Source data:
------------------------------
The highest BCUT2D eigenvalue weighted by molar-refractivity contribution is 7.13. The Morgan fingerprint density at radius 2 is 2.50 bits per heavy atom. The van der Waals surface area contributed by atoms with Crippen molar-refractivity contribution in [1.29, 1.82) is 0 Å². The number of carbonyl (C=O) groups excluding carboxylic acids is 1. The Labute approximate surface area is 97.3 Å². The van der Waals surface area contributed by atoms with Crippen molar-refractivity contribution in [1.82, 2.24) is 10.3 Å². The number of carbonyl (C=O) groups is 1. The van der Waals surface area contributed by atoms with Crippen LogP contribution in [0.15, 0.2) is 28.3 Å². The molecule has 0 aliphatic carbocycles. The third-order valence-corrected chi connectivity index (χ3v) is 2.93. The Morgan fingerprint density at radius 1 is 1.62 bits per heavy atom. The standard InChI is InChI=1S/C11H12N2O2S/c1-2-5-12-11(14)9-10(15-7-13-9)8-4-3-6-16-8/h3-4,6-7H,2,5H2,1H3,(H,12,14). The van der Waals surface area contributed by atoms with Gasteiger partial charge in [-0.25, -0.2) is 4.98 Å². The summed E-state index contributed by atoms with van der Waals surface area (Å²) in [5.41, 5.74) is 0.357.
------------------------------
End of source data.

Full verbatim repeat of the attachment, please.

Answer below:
The highest BCUT2D eigenvalue weighted by molar-refractivity contribution is 7.13. The Morgan fingerprint density at radius 2 is 2.50 bits per heavy atom. The van der Waals surface area contributed by atoms with Crippen molar-refractivity contribution in [1.29, 1.82) is 0 Å². The number of carbonyl (C=O) groups excluding carboxylic acids is 1. The Labute approximate surface area is 97.3 Å². The van der Waals surface area contributed by atoms with Crippen molar-refractivity contribution in [1.82, 2.24) is 10.3 Å². The number of carbonyl (C=O) groups is 1. The van der Waals surface area contributed by atoms with Crippen LogP contribution in [0.15, 0.2) is 28.3 Å². The molecule has 0 aliphatic carbocycles. The third-order valence-corrected chi connectivity index (χ3v) is 2.93. The Morgan fingerprint density at radius 1 is 1.62 bits per heavy atom. The standard InChI is InChI=1S/C11H12N2O2S/c1-2-5-12-11(14)9-10(15-7-13-9)8-4-3-6-16-8/h3-4,6-7H,2,5H2,1H3,(H,12,14). The van der Waals surface area contributed by atoms with Gasteiger partial charge in [-0.25, -0.2) is 4.98 Å². The summed E-state index contributed by atoms with van der Waals surface area (Å²) in [5.41, 5.74) is 0.357.